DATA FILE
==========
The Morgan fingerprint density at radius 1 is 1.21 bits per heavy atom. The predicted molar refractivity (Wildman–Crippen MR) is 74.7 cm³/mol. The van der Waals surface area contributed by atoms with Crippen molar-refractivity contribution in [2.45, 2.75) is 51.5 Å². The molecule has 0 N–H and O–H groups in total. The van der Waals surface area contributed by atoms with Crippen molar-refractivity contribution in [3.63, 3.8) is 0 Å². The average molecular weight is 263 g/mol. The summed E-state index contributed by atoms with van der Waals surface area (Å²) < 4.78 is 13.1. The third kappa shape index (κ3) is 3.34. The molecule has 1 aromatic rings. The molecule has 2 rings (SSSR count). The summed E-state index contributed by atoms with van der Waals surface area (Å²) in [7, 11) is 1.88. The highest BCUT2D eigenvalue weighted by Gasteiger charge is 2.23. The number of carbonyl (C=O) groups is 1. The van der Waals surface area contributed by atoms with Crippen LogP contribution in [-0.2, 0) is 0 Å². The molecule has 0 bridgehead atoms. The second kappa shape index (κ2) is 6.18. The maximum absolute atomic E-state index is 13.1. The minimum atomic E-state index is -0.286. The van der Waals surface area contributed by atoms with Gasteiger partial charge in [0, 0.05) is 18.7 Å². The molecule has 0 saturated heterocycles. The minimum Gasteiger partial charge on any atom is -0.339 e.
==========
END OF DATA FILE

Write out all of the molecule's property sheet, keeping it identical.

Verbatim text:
The Morgan fingerprint density at radius 1 is 1.21 bits per heavy atom. The predicted molar refractivity (Wildman–Crippen MR) is 74.7 cm³/mol. The van der Waals surface area contributed by atoms with Crippen molar-refractivity contribution in [2.45, 2.75) is 51.5 Å². The molecule has 0 N–H and O–H groups in total. The van der Waals surface area contributed by atoms with Crippen molar-refractivity contribution in [3.63, 3.8) is 0 Å². The average molecular weight is 263 g/mol. The summed E-state index contributed by atoms with van der Waals surface area (Å²) < 4.78 is 13.1. The third kappa shape index (κ3) is 3.34. The molecule has 1 aromatic rings. The molecule has 2 rings (SSSR count). The summed E-state index contributed by atoms with van der Waals surface area (Å²) in [7, 11) is 1.88. The highest BCUT2D eigenvalue weighted by Gasteiger charge is 2.23. The number of carbonyl (C=O) groups is 1. The van der Waals surface area contributed by atoms with Crippen LogP contribution in [-0.2, 0) is 0 Å². The molecule has 0 bridgehead atoms. The second kappa shape index (κ2) is 6.18. The maximum absolute atomic E-state index is 13.1. The minimum atomic E-state index is -0.286. The van der Waals surface area contributed by atoms with Gasteiger partial charge in [0, 0.05) is 18.7 Å². The molecule has 0 saturated heterocycles. The minimum Gasteiger partial charge on any atom is -0.339 e.